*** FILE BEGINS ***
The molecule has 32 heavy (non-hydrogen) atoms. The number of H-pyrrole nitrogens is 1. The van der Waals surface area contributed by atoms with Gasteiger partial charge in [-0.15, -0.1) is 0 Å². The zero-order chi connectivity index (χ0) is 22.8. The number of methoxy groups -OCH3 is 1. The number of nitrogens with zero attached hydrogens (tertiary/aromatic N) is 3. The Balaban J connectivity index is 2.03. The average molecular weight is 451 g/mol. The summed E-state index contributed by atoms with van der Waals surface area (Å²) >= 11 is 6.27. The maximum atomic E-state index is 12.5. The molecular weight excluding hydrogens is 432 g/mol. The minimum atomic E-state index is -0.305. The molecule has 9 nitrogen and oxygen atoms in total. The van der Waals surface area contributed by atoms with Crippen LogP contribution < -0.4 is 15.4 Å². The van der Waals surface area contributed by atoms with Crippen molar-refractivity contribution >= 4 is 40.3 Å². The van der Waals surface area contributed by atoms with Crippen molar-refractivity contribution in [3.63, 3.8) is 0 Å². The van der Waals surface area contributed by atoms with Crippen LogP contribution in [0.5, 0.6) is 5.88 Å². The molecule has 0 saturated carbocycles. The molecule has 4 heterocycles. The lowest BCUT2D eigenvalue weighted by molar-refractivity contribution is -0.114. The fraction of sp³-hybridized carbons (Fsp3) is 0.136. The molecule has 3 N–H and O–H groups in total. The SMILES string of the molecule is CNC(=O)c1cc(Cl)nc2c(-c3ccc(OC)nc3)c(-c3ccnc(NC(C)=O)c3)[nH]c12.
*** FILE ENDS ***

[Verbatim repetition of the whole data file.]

The molecule has 32 heavy (non-hydrogen) atoms. The number of H-pyrrole nitrogens is 1. The van der Waals surface area contributed by atoms with Gasteiger partial charge in [-0.15, -0.1) is 0 Å². The zero-order chi connectivity index (χ0) is 22.8. The number of methoxy groups -OCH3 is 1. The number of nitrogens with zero attached hydrogens (tertiary/aromatic N) is 3. The Balaban J connectivity index is 2.03. The average molecular weight is 451 g/mol. The summed E-state index contributed by atoms with van der Waals surface area (Å²) >= 11 is 6.27. The maximum atomic E-state index is 12.5. The molecular weight excluding hydrogens is 432 g/mol. The minimum atomic E-state index is -0.305. The molecule has 9 nitrogen and oxygen atoms in total. The van der Waals surface area contributed by atoms with Crippen LogP contribution < -0.4 is 15.4 Å². The van der Waals surface area contributed by atoms with Crippen molar-refractivity contribution >= 4 is 40.3 Å². The van der Waals surface area contributed by atoms with Crippen molar-refractivity contribution in [3.63, 3.8) is 0 Å². The van der Waals surface area contributed by atoms with Crippen LogP contribution in [0.5, 0.6) is 5.88 Å². The molecule has 0 saturated carbocycles. The molecule has 4 heterocycles. The lowest BCUT2D eigenvalue weighted by molar-refractivity contribution is -0.114. The fraction of sp³-hybridized carbons (Fsp3) is 0.136. The molecule has 3 N–H and O–H groups in total. The SMILES string of the molecule is CNC(=O)c1cc(Cl)nc2c(-c3ccc(OC)nc3)c(-c3ccnc(NC(C)=O)c3)[nH]c12.